By contrast, my parents and I watched “The Kids Are Alright” with Julianne Moore on Saturday night (big weekend!), which is an all-too-real movie about a modern lesbian married couple with two kids and the complicated relationship they develop with their sperm donor.  There’s a scene where Julianne Moore and Annette Benning, the moms, have this awkward, graphic sex scene while they’re watching gay man porn and the kids overhear everything and then later ask their moms why they’re into gay man porn if they’re lesbians, and my mom looked over at me with her face all squinched up and said, “I feel really uncomfortable and creepy right now, like I’m a peeping Tom spying on somebody’s personal business.”  And I’m pretty sure the director would take that as a huge compliment, because the movie was not supposed to feel written, it was supposed to feel like a reality show. I can’t decide whether that’s a good thing or a bad thing.

Have you ever noticed that all the best movies from the 80s and 90s– Jerry Maguire, Forest Gump, A Few Good Men, Dead Poets Society–seem really, really dated when you re-watch them in 2010 and compare them to the movies coming out right now? The emotional crescendos corresponding with the sweeping musical crescendos and dramatic scenery, like that horrible song “Secret Garden” in Jerry Maguire that plays when Jerry and Zellweger are standing across the street from each other in the moonlight before their first date,  just jab their fist in your face and demand that you shed a tear over the love or grief or humiliation or triumph that is exploding out from the screen.  And you do, or at least I do, and it’s just really fun.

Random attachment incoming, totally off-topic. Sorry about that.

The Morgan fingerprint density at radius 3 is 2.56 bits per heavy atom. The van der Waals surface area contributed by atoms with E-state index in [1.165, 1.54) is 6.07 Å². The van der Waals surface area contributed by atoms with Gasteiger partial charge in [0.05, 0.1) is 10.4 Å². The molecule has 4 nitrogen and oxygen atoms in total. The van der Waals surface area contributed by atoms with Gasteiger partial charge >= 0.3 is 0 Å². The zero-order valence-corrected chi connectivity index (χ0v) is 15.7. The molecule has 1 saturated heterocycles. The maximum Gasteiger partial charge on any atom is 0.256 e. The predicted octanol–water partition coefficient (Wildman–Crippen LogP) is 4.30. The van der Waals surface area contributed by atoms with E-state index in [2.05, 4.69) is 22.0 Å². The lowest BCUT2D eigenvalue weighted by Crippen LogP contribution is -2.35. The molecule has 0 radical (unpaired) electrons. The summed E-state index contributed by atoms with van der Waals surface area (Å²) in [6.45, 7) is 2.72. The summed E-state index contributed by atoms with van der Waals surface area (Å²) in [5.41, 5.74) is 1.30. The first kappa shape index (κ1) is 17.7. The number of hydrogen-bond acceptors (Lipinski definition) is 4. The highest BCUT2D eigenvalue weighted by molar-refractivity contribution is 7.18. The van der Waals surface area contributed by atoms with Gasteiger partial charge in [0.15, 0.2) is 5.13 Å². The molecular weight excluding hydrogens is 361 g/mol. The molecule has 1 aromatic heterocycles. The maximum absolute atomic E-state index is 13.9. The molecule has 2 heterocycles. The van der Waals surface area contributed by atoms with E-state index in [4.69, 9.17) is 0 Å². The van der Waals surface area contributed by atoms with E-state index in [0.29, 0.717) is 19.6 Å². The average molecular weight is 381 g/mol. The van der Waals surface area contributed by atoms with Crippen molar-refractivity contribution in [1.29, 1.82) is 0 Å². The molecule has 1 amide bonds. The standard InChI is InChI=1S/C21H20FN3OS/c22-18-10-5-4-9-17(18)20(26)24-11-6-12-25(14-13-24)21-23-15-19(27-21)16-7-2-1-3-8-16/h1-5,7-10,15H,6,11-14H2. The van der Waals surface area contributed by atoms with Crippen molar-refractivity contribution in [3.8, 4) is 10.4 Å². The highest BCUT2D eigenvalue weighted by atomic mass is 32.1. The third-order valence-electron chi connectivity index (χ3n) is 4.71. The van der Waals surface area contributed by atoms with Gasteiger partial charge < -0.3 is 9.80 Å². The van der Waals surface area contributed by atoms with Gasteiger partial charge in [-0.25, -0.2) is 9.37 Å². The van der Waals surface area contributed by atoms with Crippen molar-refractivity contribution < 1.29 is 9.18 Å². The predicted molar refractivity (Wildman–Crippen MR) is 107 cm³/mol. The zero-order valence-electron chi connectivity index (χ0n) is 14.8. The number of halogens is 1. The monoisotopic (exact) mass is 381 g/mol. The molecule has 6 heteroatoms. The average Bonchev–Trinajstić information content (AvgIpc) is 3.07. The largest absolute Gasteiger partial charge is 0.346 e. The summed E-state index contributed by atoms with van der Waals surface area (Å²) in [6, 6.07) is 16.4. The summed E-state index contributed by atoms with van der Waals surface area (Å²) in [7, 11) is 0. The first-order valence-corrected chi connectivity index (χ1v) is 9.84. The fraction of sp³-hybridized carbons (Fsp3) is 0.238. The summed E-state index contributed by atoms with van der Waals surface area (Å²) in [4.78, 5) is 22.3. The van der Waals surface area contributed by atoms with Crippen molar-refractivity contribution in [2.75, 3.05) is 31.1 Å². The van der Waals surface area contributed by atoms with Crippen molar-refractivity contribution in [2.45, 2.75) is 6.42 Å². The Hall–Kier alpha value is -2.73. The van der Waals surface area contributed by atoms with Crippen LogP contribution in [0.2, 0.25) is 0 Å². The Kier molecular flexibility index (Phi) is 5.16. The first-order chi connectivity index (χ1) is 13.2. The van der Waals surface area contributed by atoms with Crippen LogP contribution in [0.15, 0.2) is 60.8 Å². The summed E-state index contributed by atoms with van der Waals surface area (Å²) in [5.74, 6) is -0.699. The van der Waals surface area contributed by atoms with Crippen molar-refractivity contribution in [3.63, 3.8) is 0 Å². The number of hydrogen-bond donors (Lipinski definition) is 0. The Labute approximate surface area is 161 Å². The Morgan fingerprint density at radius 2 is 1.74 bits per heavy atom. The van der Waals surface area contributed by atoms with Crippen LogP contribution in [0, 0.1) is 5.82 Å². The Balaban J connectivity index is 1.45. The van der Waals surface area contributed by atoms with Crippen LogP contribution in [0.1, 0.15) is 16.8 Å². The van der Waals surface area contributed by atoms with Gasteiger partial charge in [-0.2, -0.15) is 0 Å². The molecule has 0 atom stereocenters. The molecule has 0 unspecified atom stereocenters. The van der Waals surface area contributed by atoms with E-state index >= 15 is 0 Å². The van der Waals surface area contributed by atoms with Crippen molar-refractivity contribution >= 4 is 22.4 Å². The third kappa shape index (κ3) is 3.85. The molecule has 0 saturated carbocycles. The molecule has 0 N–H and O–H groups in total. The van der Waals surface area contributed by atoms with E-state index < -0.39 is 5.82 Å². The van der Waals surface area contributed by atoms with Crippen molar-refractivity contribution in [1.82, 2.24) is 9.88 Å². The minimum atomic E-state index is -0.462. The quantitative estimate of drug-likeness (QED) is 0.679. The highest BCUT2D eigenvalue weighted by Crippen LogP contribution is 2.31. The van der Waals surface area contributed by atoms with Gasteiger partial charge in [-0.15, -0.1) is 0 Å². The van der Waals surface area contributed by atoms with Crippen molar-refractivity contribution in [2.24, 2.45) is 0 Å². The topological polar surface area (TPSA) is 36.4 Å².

Why do we have this need for movies to represent an ugly, gritty, entirely unsexy reality?  Whatever happened to pure, unbridled escapism?

Just saying.



Dance Floor Revelations

23 11 2010

I feel like dancing means different things to different people, but growing up in Louisiana, it was a kind of cultural currency.  Having rhythm and being able to dance was status quo–  almost everyone could and did do it.  But having really amazing moves and being able to dominate a dance floor made you especially cool, and standing over near the wall bopping your head insecurely and totally off beat make you especially uncool, and it was just kind of understood that that’s how the game of life was played.

I remember going to my first school dance in 7th grade, where the DJ was playing pseudo hip-hop songs from the 90s like “Tootsie Roll” and “Come On Ride It” while my friends had a very heated “back that ass up” competition.  In that setting, the people who could dance easily separated themselves from the people who couldn’t.  I remember watching the really good dancers intently, studying their moves and trying to figure out what it was that set them apart from the mediocre dancers, and then I went home and practiced dancing in front of the mirror until I could back my ass up with as much gusto and variety as they did.

I didn’t realize until I got to UVA, and later to D.C., that the dance culture in Louisiana was not actually a microcosm of the whole world, and that there were tons white people living in other places who actually look like gerbils on quaaludes when they try to move their bodies in tandem with a 50 Cent song.  It’s appalling– just really, really embarrassing and uncomfortable to watch.